Growing mushrooms

Growing mushrooms for the kitchen is rather an exciting thing to do for the first time.

We started this year, late spring, with a bed that was basically too dark for growing much. We also had a lot of chicken bedding, which in our case was straw and poo! So rather than composting the straw, we filled the raised bed with it and added plenty of mushroom spores and mycelia.

The way we did it was this:

A layer of cardboard, soaked, then straw, then mycelia spread over it. Then another layer of cardboard, soaked, then more straw and then more mycelia. Then another layer of cardboard, soaked and straw on the top.

We never let it dry out, which was easy this year since it hasn’t stopped raining!

That’s it!

We bought the spores on the 21st May, and today, 2nd August we have our first mushrooms. They are enormous. I call that a result. They will now continue to crop until the end of September or the first frosts, when the bed will get a covering of more straw and hopefully rejuvenate next spring.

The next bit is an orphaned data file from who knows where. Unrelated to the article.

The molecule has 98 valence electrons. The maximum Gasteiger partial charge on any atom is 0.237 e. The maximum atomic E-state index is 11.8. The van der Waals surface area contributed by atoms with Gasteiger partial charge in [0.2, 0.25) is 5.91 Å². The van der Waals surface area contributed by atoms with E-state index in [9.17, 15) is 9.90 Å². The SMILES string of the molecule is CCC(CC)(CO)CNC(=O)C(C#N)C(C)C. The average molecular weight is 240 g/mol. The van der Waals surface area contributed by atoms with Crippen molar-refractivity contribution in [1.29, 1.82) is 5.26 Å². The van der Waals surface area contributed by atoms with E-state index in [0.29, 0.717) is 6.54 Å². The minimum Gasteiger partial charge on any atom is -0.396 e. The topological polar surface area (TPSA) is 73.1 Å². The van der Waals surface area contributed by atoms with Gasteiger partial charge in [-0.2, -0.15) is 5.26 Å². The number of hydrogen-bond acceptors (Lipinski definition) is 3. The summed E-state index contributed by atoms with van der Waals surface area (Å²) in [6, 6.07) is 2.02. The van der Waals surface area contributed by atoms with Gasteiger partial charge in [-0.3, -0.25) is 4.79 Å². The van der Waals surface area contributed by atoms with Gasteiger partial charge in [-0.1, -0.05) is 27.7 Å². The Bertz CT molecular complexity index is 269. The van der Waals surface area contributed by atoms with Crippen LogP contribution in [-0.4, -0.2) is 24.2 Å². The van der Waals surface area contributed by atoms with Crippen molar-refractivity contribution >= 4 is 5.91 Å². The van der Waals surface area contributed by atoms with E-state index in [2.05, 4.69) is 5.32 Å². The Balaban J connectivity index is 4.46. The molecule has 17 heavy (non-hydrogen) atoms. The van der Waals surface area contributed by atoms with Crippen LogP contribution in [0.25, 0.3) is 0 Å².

We bought the spores / mycellia from and I bought 3 kg for about £20. We probably spend at least £1 a week, minimum, on mushrooms, so these will pay for themselves straight away this summer, but will continue to crop for 3 years – perhaps longer of I feed and treat them right.

One tip is not to water with tap water because it contains chlorine and fluorine, and this damages the mycelia. If that’s all you have, leave the water in a bucket for a day and night to reduce the additives.

Already the mice have had a go at the mushrooms, so I have put a cage over them to deter the birds at least.

Please do make sure you cook the mushrooms completely to kill off bacteria, though this particular mushroom is really good at converting rotting material, particularly woodchips.



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